Stretching the elastic is possible the second cycling cliche out there. After yoyo-ing a little in a slightly elastic manner, the elastic deformation went plastic, and I drifted off the back of the group. And then something very bad happening. With the terrain getting rougher and steeper as we headed higher into the mountains and the thermometer plummeting, I slipped off the back and my elastic snapped.
Sometimes I think of TS Eliot’s great quote at moments like this: this is how the world ends – not with a bang, but with a whimper – as without any spectacular explosion, I gradually slipped backwards. What started as a slip backwards turned into a plummet as the climb continued. It was time for Plan B.
Do it for the scenery.
Plan B is my favourite thing about mountain bike racing in New Zealand. In the case of Motatapu, you do it for the majesty. With the sun breaking over the top of the towering hills – somehow majestic in their scarred slopes – the whole scene was awash in the golden light of morning, the crispness of the mountain air, and the sweet deliverance of morning rays. Perhaps it was whimper-implosion-induced-delirium, but you could ride a high just from the scenery.
Coming towards the top of the climb and with the knowledge of 14km of almost continuous descent to Arrowtown to follow, it was time to wind up the pace a little, and enjoy the sun on the back, and test whether frozen fingers could indeed operate brake levers. Some wild moments soon followed on the doubletrack descent down the gorge, hitting corners, soft patches and rock slabs alike with reckless impunity. With pinch climbs scattered among the descent and weaving between clefts carved from the rock, the descent was something of a plummet from the high country above.
Plunging through the gorge
Transitioning onto the Macetown trail, I soon ran into a feature of Motatapu legend – the river crossings. Riding your bike through a river is one of the most horrible things you can do to it, and even with ceramic Kogel bearings, it’s a recipe for very expensive bearing replacements. But in the heat of the race moment, you plunge in recklessly anyway and attempt to mash a line through even when it’s waist deep and running the bike through is surely more efficient anyway. As the final 2km continues in a flurry of river plunges, ice-baths, embarrassing dismounts and even more embarrassing remounts, you have to embrace the spectacle of the country and the pure stupidity of trying to ford rivers by bike. With a quick plummet across a final creek, it’s a sprint finish into the sunlight and finishing chute at Wilcox Green.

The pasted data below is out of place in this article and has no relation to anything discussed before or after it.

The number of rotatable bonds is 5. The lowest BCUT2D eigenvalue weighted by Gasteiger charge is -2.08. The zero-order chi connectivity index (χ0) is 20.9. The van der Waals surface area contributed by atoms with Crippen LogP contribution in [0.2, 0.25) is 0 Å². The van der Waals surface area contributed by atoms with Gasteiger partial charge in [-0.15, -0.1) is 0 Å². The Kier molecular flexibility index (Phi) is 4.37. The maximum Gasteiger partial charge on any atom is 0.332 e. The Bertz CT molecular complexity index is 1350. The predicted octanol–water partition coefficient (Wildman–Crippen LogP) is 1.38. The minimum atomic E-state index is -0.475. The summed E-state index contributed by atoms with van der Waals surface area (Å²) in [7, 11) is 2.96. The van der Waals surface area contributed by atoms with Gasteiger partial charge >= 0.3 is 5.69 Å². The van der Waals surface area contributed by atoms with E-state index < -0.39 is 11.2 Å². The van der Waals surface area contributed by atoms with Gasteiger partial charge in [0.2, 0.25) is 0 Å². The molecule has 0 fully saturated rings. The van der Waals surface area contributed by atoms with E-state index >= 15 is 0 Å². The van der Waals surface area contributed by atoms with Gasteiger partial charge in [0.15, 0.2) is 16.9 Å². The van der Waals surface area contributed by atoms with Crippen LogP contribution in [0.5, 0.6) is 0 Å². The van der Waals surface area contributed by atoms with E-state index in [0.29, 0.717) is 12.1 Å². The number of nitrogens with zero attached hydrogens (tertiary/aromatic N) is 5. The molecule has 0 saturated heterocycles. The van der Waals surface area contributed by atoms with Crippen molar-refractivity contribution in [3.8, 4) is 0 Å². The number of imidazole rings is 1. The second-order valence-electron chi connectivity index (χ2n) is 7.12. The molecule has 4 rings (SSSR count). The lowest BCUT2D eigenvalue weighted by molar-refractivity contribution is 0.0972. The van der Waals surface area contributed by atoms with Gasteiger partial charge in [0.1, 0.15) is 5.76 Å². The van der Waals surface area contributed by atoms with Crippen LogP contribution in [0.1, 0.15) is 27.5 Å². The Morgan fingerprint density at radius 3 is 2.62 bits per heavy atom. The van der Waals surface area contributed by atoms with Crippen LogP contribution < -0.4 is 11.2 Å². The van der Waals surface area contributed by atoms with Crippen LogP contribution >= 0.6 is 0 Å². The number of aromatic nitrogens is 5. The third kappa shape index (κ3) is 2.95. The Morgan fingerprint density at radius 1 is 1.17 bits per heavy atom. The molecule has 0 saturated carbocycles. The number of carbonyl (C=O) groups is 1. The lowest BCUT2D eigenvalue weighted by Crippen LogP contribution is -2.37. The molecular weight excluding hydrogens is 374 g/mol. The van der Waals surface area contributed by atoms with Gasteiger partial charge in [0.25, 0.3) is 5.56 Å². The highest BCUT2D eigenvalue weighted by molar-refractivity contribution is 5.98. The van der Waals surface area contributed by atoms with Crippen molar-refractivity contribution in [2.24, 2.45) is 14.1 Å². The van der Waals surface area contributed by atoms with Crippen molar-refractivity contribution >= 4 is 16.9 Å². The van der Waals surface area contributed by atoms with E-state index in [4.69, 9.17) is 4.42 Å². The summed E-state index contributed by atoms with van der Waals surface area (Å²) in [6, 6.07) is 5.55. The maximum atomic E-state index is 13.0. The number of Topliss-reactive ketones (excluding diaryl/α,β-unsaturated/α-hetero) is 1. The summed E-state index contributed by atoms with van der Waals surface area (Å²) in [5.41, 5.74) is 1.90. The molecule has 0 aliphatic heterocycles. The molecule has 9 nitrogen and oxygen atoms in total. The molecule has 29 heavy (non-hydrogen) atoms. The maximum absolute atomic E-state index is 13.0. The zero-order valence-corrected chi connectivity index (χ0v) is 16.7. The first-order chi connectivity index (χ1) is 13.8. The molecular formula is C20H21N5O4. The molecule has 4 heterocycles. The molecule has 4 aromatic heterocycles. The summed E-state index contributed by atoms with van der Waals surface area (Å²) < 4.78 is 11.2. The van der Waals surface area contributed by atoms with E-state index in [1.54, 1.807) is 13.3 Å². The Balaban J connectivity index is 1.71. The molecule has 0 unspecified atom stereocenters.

Paul Wright taking a close win over Tim Rush
There are some notable results from the day, with Paul Wright taking home a tight victory over Tim Rush, who rode an amazing race without a seat for the entire descent, eventually only 17 seconds of quad-burning hell behind, with Josh Haggerty rounding out the podium 2 minutes back. In the women’s race, Kate Fluker stamped an authoritative win and beat the majority of the men’s field for her seventh victory in the race, with Amy Holamby in second, just ahead of Hannah Miller rounding out the podium.
Kate Fluker en route to a seventh victory
You can find full results here
But as much as the podiums, it was the hundreds of riders flocking in over the course of the morning – all inevitably drenched from the rivers, legs blasted by the hills, and inspired by the majestic back-country beauty of an area seldom accessible and completely transcending the hum-drum of regular life. I’ll be back for another dose of the majestic.